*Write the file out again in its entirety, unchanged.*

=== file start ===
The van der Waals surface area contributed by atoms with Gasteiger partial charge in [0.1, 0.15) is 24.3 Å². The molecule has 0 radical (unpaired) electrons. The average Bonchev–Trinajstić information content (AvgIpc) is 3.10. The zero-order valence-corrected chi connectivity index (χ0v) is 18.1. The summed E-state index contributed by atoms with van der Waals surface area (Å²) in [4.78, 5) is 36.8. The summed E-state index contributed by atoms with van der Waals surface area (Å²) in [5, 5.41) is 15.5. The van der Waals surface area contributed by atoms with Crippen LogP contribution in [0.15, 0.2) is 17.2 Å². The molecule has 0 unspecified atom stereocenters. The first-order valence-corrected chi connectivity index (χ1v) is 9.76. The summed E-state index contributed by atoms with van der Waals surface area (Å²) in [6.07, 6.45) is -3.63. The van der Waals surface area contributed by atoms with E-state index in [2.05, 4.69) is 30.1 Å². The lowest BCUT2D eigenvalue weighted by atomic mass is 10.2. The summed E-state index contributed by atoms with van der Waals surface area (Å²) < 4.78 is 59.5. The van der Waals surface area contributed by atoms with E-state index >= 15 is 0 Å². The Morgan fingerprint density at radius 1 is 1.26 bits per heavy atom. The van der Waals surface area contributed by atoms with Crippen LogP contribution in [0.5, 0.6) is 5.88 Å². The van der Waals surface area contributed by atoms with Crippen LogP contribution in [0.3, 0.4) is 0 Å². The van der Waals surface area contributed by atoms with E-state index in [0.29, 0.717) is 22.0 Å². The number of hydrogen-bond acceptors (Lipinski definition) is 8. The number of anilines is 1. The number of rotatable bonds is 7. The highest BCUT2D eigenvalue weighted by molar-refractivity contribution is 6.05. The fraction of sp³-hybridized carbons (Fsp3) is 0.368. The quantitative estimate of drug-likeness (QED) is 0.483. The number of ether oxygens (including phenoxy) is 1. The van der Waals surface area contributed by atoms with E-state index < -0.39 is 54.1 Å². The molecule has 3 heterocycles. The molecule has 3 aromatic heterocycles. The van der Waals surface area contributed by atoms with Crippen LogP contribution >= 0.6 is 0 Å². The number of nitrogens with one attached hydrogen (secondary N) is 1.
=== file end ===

The van der Waals surface area contributed by atoms with Gasteiger partial charge in [0.1, 0.15) is 24.3 Å². The molecule has 0 radical (unpaired) electrons. The average Bonchev–Trinajstić information content (AvgIpc) is 3.10. The zero-order valence-corrected chi connectivity index (χ0v) is 18.1. The summed E-state index contributed by atoms with van der Waals surface area (Å²) in [4.78, 5) is 36.8. The summed E-state index contributed by atoms with van der Waals surface area (Å²) in [5, 5.41) is 15.5. The van der Waals surface area contributed by atoms with Crippen LogP contribution in [0.15, 0.2) is 17.2 Å². The molecule has 0 unspecified atom stereocenters. The first-order valence-corrected chi connectivity index (χ1v) is 9.76. The summed E-state index contributed by atoms with van der Waals surface area (Å²) in [6.07, 6.45) is -3.63. The van der Waals surface area contributed by atoms with E-state index in [2.05, 4.69) is 30.1 Å². The lowest BCUT2D eigenvalue weighted by atomic mass is 10.2. The summed E-state index contributed by atoms with van der Waals surface area (Å²) < 4.78 is 59.5. The van der Waals surface area contributed by atoms with E-state index >= 15 is 0 Å². The Morgan fingerprint density at radius 1 is 1.26 bits per heavy atom. The van der Waals surface area contributed by atoms with Crippen LogP contribution in [0.5, 0.6) is 5.88 Å². The van der Waals surface area contributed by atoms with Crippen LogP contribution in [0.3, 0.4) is 0 Å². The van der Waals surface area contributed by atoms with E-state index in [0.29, 0.717) is 22.0 Å². The number of hydrogen-bond acceptors (Lipinski definition) is 8. The number of anilines is 1. The number of rotatable bonds is 7. The highest BCUT2D eigenvalue weighted by molar-refractivity contribution is 6.05. The fraction of sp³-hybridized carbons (Fsp3) is 0.368. The quantitative estimate of drug-likeness (QED) is 0.483. The number of ether oxygens (including phenoxy) is 1. The van der Waals surface area contributed by atoms with E-state index < -0.39 is 54.1 Å². The molecule has 3 heterocycles. The molecule has 3 aromatic heterocycles. The van der Waals surface area contributed by atoms with Crippen LogP contribution >= 0.6 is 0 Å². The number of nitrogens with one attached hydrogen (secondary N) is 1.